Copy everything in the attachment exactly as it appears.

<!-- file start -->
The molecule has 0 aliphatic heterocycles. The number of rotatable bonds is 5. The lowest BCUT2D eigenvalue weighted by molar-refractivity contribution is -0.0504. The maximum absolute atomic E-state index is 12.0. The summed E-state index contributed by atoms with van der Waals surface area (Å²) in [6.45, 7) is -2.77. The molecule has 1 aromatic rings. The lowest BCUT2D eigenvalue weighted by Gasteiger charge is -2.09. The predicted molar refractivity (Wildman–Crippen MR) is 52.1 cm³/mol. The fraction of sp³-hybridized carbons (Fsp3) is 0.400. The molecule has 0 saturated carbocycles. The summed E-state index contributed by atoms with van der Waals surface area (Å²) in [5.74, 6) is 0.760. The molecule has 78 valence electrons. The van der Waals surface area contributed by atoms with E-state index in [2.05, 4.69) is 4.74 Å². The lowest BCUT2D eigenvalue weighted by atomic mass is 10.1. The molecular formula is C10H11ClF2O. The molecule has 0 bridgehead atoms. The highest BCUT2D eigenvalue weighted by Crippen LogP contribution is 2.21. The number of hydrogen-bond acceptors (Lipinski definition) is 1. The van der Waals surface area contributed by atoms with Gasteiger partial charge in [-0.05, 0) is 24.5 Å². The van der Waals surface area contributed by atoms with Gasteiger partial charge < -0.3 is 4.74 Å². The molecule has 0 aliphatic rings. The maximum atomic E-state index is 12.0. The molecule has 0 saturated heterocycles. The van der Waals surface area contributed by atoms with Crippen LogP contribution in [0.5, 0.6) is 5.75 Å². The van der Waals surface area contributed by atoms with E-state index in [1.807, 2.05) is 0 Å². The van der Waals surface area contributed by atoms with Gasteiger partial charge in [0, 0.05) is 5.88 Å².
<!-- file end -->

The molecule has 0 aliphatic heterocycles. The number of rotatable bonds is 5. The lowest BCUT2D eigenvalue weighted by molar-refractivity contribution is -0.0504. The maximum absolute atomic E-state index is 12.0. The summed E-state index contributed by atoms with van der Waals surface area (Å²) in [6.45, 7) is -2.77. The molecule has 1 aromatic rings. The lowest BCUT2D eigenvalue weighted by Gasteiger charge is -2.09. The predicted molar refractivity (Wildman–Crippen MR) is 52.1 cm³/mol. The fraction of sp³-hybridized carbons (Fsp3) is 0.400. The molecule has 0 saturated carbocycles. The summed E-state index contributed by atoms with van der Waals surface area (Å²) in [5.74, 6) is 0.760. The molecule has 78 valence electrons. The van der Waals surface area contributed by atoms with E-state index in [2.05, 4.69) is 4.74 Å². The lowest BCUT2D eigenvalue weighted by atomic mass is 10.1. The molecular formula is C10H11ClF2O. The molecule has 0 bridgehead atoms. The highest BCUT2D eigenvalue weighted by Crippen LogP contribution is 2.21. The number of hydrogen-bond acceptors (Lipinski definition) is 1. The van der Waals surface area contributed by atoms with Gasteiger partial charge in [-0.05, 0) is 24.5 Å². The van der Waals surface area contributed by atoms with Gasteiger partial charge < -0.3 is 4.74 Å². The molecule has 0 aliphatic rings. The maximum atomic E-state index is 12.0. The molecule has 0 saturated heterocycles. The van der Waals surface area contributed by atoms with Crippen LogP contribution in [0.5, 0.6) is 5.75 Å². The van der Waals surface area contributed by atoms with E-state index in [1.807, 2.05) is 0 Å². The van der Waals surface area contributed by atoms with Gasteiger partial charge in [0, 0.05) is 5.88 Å².